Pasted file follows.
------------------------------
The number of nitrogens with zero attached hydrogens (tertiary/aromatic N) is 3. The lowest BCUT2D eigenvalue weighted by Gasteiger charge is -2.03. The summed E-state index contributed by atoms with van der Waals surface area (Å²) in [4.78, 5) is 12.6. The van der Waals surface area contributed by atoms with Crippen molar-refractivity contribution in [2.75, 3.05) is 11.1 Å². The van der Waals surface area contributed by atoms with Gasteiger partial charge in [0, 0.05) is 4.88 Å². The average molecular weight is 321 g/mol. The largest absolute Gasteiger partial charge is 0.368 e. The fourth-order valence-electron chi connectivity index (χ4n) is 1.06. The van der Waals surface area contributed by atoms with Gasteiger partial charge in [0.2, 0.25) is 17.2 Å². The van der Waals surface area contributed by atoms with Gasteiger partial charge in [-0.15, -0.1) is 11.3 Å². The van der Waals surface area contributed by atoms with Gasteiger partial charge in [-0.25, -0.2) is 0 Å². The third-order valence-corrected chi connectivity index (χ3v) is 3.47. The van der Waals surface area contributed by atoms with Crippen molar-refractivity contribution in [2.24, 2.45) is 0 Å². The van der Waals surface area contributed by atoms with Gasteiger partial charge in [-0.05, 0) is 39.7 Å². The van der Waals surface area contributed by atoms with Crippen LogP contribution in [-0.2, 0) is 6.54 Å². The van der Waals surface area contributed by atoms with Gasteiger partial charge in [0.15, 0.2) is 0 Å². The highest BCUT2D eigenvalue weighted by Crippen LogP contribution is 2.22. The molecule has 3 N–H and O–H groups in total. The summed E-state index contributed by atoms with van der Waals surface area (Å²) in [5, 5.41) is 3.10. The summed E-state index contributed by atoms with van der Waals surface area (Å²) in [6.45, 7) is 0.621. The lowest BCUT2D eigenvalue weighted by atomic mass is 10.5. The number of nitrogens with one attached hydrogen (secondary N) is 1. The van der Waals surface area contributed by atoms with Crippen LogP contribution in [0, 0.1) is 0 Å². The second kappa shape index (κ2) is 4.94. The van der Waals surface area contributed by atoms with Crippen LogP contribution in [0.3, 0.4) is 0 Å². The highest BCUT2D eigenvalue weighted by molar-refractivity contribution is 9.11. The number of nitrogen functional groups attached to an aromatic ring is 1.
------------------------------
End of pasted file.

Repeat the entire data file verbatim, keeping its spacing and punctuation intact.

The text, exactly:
The number of nitrogens with zero attached hydrogens (tertiary/aromatic N) is 3. The lowest BCUT2D eigenvalue weighted by Gasteiger charge is -2.03. The summed E-state index contributed by atoms with van der Waals surface area (Å²) in [4.78, 5) is 12.6. The van der Waals surface area contributed by atoms with Crippen molar-refractivity contribution in [2.75, 3.05) is 11.1 Å². The van der Waals surface area contributed by atoms with Gasteiger partial charge in [0, 0.05) is 4.88 Å². The average molecular weight is 321 g/mol. The largest absolute Gasteiger partial charge is 0.368 e. The fourth-order valence-electron chi connectivity index (χ4n) is 1.06. The van der Waals surface area contributed by atoms with Gasteiger partial charge in [0.2, 0.25) is 17.2 Å². The van der Waals surface area contributed by atoms with Gasteiger partial charge in [-0.15, -0.1) is 11.3 Å². The van der Waals surface area contributed by atoms with Gasteiger partial charge in [-0.25, -0.2) is 0 Å². The third-order valence-corrected chi connectivity index (χ3v) is 3.47. The van der Waals surface area contributed by atoms with Crippen molar-refractivity contribution in [2.24, 2.45) is 0 Å². The van der Waals surface area contributed by atoms with Gasteiger partial charge in [-0.05, 0) is 39.7 Å². The van der Waals surface area contributed by atoms with Crippen LogP contribution in [-0.2, 0) is 6.54 Å². The van der Waals surface area contributed by atoms with Gasteiger partial charge in [0.15, 0.2) is 0 Å². The highest BCUT2D eigenvalue weighted by Crippen LogP contribution is 2.22. The molecule has 3 N–H and O–H groups in total. The summed E-state index contributed by atoms with van der Waals surface area (Å²) in [5, 5.41) is 3.10. The summed E-state index contributed by atoms with van der Waals surface area (Å²) in [6.45, 7) is 0.621. The lowest BCUT2D eigenvalue weighted by atomic mass is 10.5. The number of nitrogens with one attached hydrogen (secondary N) is 1. The van der Waals surface area contributed by atoms with Crippen LogP contribution in [0, 0.1) is 0 Å². The second kappa shape index (κ2) is 4.94. The van der Waals surface area contributed by atoms with Crippen LogP contribution in [0.3, 0.4) is 0 Å². The highest BCUT2D eigenvalue weighted by molar-refractivity contribution is 9.11. The number of nitrogen functional groups attached to an aromatic ring is 1.